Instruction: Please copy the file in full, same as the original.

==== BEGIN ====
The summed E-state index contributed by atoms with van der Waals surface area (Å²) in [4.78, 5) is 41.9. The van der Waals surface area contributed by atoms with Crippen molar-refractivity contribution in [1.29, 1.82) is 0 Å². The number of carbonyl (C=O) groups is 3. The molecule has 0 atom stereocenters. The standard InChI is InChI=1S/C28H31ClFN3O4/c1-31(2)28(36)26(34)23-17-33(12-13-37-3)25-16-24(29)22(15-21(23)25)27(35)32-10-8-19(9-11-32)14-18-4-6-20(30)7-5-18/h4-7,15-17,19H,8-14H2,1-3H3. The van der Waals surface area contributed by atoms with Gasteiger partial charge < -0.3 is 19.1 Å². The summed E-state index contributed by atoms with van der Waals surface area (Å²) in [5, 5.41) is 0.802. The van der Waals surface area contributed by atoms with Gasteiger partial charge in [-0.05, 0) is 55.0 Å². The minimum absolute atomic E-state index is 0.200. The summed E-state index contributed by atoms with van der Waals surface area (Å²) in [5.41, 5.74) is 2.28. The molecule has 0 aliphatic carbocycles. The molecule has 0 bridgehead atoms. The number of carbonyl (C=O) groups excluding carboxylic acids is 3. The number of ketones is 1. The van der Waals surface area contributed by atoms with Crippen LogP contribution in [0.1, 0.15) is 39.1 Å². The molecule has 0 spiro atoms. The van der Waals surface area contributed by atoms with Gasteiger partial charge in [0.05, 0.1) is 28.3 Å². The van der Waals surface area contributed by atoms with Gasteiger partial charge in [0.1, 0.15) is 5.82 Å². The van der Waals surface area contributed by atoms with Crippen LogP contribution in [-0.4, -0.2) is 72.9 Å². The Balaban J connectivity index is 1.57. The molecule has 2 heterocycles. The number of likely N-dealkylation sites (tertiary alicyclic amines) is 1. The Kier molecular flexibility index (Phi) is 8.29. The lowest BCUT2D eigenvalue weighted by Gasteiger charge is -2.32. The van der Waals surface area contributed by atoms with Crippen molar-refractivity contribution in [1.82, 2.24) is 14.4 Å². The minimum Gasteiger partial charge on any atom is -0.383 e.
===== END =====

The summed E-state index contributed by atoms with van der Waals surface area (Å²) in [4.78, 5) is 41.9. The van der Waals surface area contributed by atoms with Crippen molar-refractivity contribution in [1.29, 1.82) is 0 Å². The number of carbonyl (C=O) groups is 3. The molecule has 0 atom stereocenters. The standard InChI is InChI=1S/C28H31ClFN3O4/c1-31(2)28(36)26(34)23-17-33(12-13-37-3)25-16-24(29)22(15-21(23)25)27(35)32-10-8-19(9-11-32)14-18-4-6-20(30)7-5-18/h4-7,15-17,19H,8-14H2,1-3H3. The van der Waals surface area contributed by atoms with Gasteiger partial charge < -0.3 is 19.1 Å². The summed E-state index contributed by atoms with van der Waals surface area (Å²) in [5, 5.41) is 0.802. The van der Waals surface area contributed by atoms with Gasteiger partial charge in [-0.05, 0) is 55.0 Å². The minimum absolute atomic E-state index is 0.200. The summed E-state index contributed by atoms with van der Waals surface area (Å²) in [5.41, 5.74) is 2.28. The molecule has 0 aliphatic carbocycles. The molecule has 0 bridgehead atoms. The number of carbonyl (C=O) groups excluding carboxylic acids is 3. The number of ketones is 1. The van der Waals surface area contributed by atoms with Crippen LogP contribution in [0.1, 0.15) is 39.1 Å². The molecule has 0 spiro atoms. The van der Waals surface area contributed by atoms with Gasteiger partial charge in [0.05, 0.1) is 28.3 Å². The van der Waals surface area contributed by atoms with Gasteiger partial charge in [0.1, 0.15) is 5.82 Å². The van der Waals surface area contributed by atoms with Crippen LogP contribution in [-0.4, -0.2) is 72.9 Å². The Balaban J connectivity index is 1.57. The molecule has 2 heterocycles. The number of likely N-dealkylation sites (tertiary alicyclic amines) is 1. The Kier molecular flexibility index (Phi) is 8.29. The lowest BCUT2D eigenvalue weighted by Gasteiger charge is -2.32. The van der Waals surface area contributed by atoms with Crippen molar-refractivity contribution in [1.82, 2.24) is 14.4 Å². The minimum Gasteiger partial charge on any atom is -0.383 e.